Ashley Mott

Ashley Mott

Legal Services Director at Harper James

Ashley Mott is Legal Services Director at the fast-growing national firm Harper James. He explains how the firm works and tells The Brief how he spends his days.

Disruptive by design

Harper James was designed to be disruptive and operates very differently to traditional law. It was founded in 2014 by Toby Harper, a relatively newly qualified solicitor in his late 20s who was working for a Birmingham firm and had been seconded by them to work with a venture capital firm.

That fuelled his entrepreneurial streak, and he recognised that although the early-stage and start-up businesses the VC firm was working with received funding, a great portion of this would be needed for costly legal support to grow the business: corporate, commercial and employment, in particular. Toby spotted a gap here and set out to provide more accessible legal services.

So, once three years post-qualification, he founded Harper James based on a model of remote and flexible working senior lawyers, clever use of technology and unique subscription plans that were built to support start-ups and SMEs with all their commercial legal needs at an accessible price point.

Lawyers working for Harper James know that flexible working and respect for work-life balance isn’t just something done under sufferance post-Covid, but it has been at the heart of its business model since 2014 and it forms a core part of its values.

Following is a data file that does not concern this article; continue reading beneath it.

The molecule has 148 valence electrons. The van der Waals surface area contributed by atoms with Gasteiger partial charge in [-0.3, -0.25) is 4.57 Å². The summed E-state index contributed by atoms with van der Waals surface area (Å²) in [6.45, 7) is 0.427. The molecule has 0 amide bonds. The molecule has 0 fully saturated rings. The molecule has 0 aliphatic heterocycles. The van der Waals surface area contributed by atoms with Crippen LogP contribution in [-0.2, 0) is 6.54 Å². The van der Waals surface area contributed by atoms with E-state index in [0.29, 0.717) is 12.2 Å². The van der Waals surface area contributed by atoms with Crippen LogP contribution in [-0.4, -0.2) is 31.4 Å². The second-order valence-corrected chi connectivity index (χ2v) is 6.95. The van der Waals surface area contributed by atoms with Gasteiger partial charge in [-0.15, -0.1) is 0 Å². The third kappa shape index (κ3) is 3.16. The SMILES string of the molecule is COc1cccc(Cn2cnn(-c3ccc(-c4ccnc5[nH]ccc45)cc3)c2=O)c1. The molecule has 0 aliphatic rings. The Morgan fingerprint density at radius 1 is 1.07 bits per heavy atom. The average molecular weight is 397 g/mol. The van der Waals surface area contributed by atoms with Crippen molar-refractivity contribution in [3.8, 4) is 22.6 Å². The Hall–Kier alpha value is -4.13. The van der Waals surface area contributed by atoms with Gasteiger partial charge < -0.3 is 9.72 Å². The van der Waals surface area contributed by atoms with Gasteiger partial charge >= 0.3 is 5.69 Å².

Almost nine years on, there are more than 100 people working for the business, with year-on-year revenue growth between 37-44 per cent in the last four years and the firm has provided legal support to more than 3,500 businesses ranging from start-ups to SMEs and scale-ups.

Innovative client services team

I joined Harper James in October 2018 from DLA Piper, where I had been a senior commercial dispute resolution partner for 22 years. I was ready to step away from the traditional law firm model and wanted to be an integral part of growing an innovative business.

My role now as Legal Services Director involves working on practice area business strategy with the group heads at Harper James, who then look after their teams of solicitors. I also oversee our client services function, which I set up on a formal basis after I started.

At Harper James, our solicitors are left to focus on the legal work and service delivery to clients, while new business development is managed by our marketing and BD teams and existing client relationships are managed by our client services team, which includes two other senior non-practising solicitors, Kate Wright and Nicky Collins, and an administrator. Kate, Nicky and I are all at least 20 years qualified solicitors.

Our client services team offers regular scheduled catch-up and account review meetings with each of our clients, and we handle the negotiations around their subscription plan renewals and changes. We also spend a great deal of time talking to them about their business, how they are trading, and their challenges so we can help them stay ahead of any legal requirements that may either prevent or enable their business growth and success.

We consistently ask clients for feedback about how the solicitors are doing and, if there are any concerns, we make sure they get dealt with and that praise is passed on, liaising with the relevant head or solicitor.

Guiding hands

An important objective of the discussions we have with clients is to explore if there are other services that they might require from us but of which they are not yet aware or taking advantage.